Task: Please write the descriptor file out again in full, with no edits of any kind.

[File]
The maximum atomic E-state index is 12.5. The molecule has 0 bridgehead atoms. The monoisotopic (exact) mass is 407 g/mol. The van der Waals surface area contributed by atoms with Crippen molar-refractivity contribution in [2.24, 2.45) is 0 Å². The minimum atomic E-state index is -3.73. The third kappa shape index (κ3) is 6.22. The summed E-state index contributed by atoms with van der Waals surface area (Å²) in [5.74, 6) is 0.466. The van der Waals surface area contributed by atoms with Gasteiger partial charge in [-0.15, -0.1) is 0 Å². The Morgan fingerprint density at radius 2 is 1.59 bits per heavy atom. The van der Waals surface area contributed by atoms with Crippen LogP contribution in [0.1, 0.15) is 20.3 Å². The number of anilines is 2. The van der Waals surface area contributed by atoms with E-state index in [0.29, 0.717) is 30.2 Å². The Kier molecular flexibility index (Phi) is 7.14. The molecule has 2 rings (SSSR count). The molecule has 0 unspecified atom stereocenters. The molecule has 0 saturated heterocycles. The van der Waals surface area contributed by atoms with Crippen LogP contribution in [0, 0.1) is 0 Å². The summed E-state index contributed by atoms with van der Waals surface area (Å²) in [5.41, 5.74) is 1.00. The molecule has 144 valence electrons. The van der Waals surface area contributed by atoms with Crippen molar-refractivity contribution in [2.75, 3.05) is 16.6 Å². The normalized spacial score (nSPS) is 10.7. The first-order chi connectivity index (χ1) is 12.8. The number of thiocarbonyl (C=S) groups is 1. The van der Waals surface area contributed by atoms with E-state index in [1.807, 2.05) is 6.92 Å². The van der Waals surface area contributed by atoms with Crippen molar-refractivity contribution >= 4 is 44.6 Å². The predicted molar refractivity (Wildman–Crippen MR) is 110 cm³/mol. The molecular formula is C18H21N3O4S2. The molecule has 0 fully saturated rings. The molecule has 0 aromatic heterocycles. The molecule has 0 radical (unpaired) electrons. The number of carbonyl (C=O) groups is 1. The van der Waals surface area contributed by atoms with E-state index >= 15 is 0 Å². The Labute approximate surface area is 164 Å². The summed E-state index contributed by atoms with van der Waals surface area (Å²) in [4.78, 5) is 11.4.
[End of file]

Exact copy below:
The maximum atomic E-state index is 12.5. The molecule has 0 bridgehead atoms. The monoisotopic (exact) mass is 407 g/mol. The van der Waals surface area contributed by atoms with Crippen molar-refractivity contribution in [2.24, 2.45) is 0 Å². The minimum atomic E-state index is -3.73. The third kappa shape index (κ3) is 6.22. The summed E-state index contributed by atoms with van der Waals surface area (Å²) in [5.74, 6) is 0.466. The van der Waals surface area contributed by atoms with Gasteiger partial charge in [-0.15, -0.1) is 0 Å². The Morgan fingerprint density at radius 2 is 1.59 bits per heavy atom. The van der Waals surface area contributed by atoms with Crippen LogP contribution in [0.1, 0.15) is 20.3 Å². The number of anilines is 2. The van der Waals surface area contributed by atoms with E-state index in [0.29, 0.717) is 30.2 Å². The Kier molecular flexibility index (Phi) is 7.14. The molecule has 2 rings (SSSR count). The molecule has 0 unspecified atom stereocenters. The molecule has 0 saturated heterocycles. The van der Waals surface area contributed by atoms with Crippen LogP contribution in [0, 0.1) is 0 Å². The summed E-state index contributed by atoms with van der Waals surface area (Å²) in [5.41, 5.74) is 1.00. The molecule has 144 valence electrons. The van der Waals surface area contributed by atoms with Crippen molar-refractivity contribution in [2.75, 3.05) is 16.6 Å². The normalized spacial score (nSPS) is 10.7. The first-order chi connectivity index (χ1) is 12.8. The number of thiocarbonyl (C=S) groups is 1. The van der Waals surface area contributed by atoms with E-state index in [1.807, 2.05) is 6.92 Å². The van der Waals surface area contributed by atoms with Crippen molar-refractivity contribution >= 4 is 44.6 Å². The predicted molar refractivity (Wildman–Crippen MR) is 110 cm³/mol. The molecular formula is C18H21N3O4S2. The molecule has 0 fully saturated rings. The molecule has 0 aromatic heterocycles. The molecule has 0 radical (unpaired) electrons. The number of carbonyl (C=O) groups is 1. The van der Waals surface area contributed by atoms with E-state index >= 15 is 0 Å². The Labute approximate surface area is 164 Å². The summed E-state index contributed by atoms with van der Waals surface area (Å²) in [4.78, 5) is 11.4.